Easy (Contours of the Heart #1)(16)


by Tammara Webber

“Aww, what a sweet and not at all demeaning sentiment.”

She laughed while she pulled on platform heels. “I know, right? What a bunch of pricks.” Her smile fell. “Seriously, though, I could use a buffer between me and Chaz that night. Not that he’ll, you know, bother me. But I know some girls who’ve just been waiting for me to be out of the way. They’ll be on him like ticks on a country dog, and I really don’t wanna see it.”

I nodded. “I understand—and eww on that visual... though it’s revoltingly appropriate. Can’t you just skip the brotherhood thing? You could have the Asian Flu. Or Malaria. I’ll vouch.”

Tossing her hair over her shoulder, she grabbed her purse and walked to the door like a runway model—not the slightest wobble. “Nope. It’s a huge deal. Besides, I’ve gotta face it sometime. Plus, I already RSVP’d for us both. And I have a couple of weeks to mentally prepare for it.” She yanked the door open. “We’re going power shopping after break, though. I’m gonna make that ass**le gnaw his own hand off that night, dammit.”

As the door shut behind her, my phone trilled a text alert.

Lucas: Do you still want to see the charcoal?

Me: Yes

Lucas: Tonight?

Me: Ok

Lucas: I’ll be outside your place in 10? Pull your hair back and wear something warm.

Me: You aren’t bringing it over?

Lucas: I was bringing you to it. Unless you don’t want to.

Me: I’ll come down, but I need 15 minutes.

Lucas: I’ll wait. No rush.

I tore around the room like an insane person, stripping off my flannel PJs and snatching a clean bra and panties from the clean-but-not-put-away laundry pile. Warm clothes… Sweats? No. Jeans. Black UGGs. The soft sapphire sweater that made Erin say, “That makes your eyes pop.” After brushing my teeth, I brushed my hair and secured it at the nape—though I wasn’t sure why.

Grabbing my black wool peacoat on the way out the door, I left the building by the main exit. I hadn’t been in the stairwell since Buck caught me there, even when it meant extra steps.

Lucas was at the curb, leaning against a motorcycle, arms crossed over his chest. Along with his now-familiar boots and jeans, he wore a dark brown leather jacket that made his hair look black. Watching me with those light eyes, his gaze didn’t waver from me, no matter the distracting Saturday night noises of residents coming and going. He didn’t hide the unhurried top-to-bottom scan that left parts of me molten and longing for him to touch me like he had in my room.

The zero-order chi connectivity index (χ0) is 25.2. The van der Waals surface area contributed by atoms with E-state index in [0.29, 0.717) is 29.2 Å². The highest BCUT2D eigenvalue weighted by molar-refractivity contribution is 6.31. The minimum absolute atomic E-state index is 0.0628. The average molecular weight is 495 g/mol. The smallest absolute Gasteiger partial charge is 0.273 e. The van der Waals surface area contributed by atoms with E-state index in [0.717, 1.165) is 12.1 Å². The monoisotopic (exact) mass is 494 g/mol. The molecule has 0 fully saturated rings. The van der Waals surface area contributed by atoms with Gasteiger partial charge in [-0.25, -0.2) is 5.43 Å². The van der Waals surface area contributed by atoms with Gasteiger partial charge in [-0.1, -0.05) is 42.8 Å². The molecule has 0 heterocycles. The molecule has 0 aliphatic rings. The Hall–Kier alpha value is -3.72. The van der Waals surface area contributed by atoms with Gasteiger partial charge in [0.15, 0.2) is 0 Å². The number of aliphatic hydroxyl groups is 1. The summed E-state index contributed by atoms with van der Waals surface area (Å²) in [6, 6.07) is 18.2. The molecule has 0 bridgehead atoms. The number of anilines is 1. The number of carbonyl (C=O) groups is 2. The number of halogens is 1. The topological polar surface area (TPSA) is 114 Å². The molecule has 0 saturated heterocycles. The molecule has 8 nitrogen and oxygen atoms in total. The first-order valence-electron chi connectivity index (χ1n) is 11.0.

Swallowing the lump in my throat, I reminded myself of his deception in a failing attempt to douse the desire spreading through me like lava—slow-moving, heavy and hot. My trepidation about his motorcycle helped cool it to some degree. I’d never been on one before, and couldn’t say I’d ever intended to change that fact. When I walked up to him, he held out an extra helmet.

“I guess this is the reason for the hair guidelines,” I said, taking the helmet and examining it hesitantly.

“You can take it back down when we get to my place, if you want. I didn’t figure you’d want to stuff it under the helmet… or leave it loose and let it get all tangled on the ride.”

I shook my head, wondering if I needed to undo the straps completely or just loosen them.

“Never been on a bike before?”

From the corner of my eye, I saw Rona and Olivia exit the building behind a group of boys. Both girls stopped and stared at Lucas, and then me, while I pretended not to notice them. “Um. No…”

“Let me help you with that, then.”

After I put my bag’s strap over my head and settled it crosswise over my chest, he took the helmet and placed it on my head, securing the straps under my chin.

I felt like a bobblehead figurine.

Once we were both helmeted and on the bike, I reached my arms around him and clasped my hands over his abdomen, marveling at how firm it was.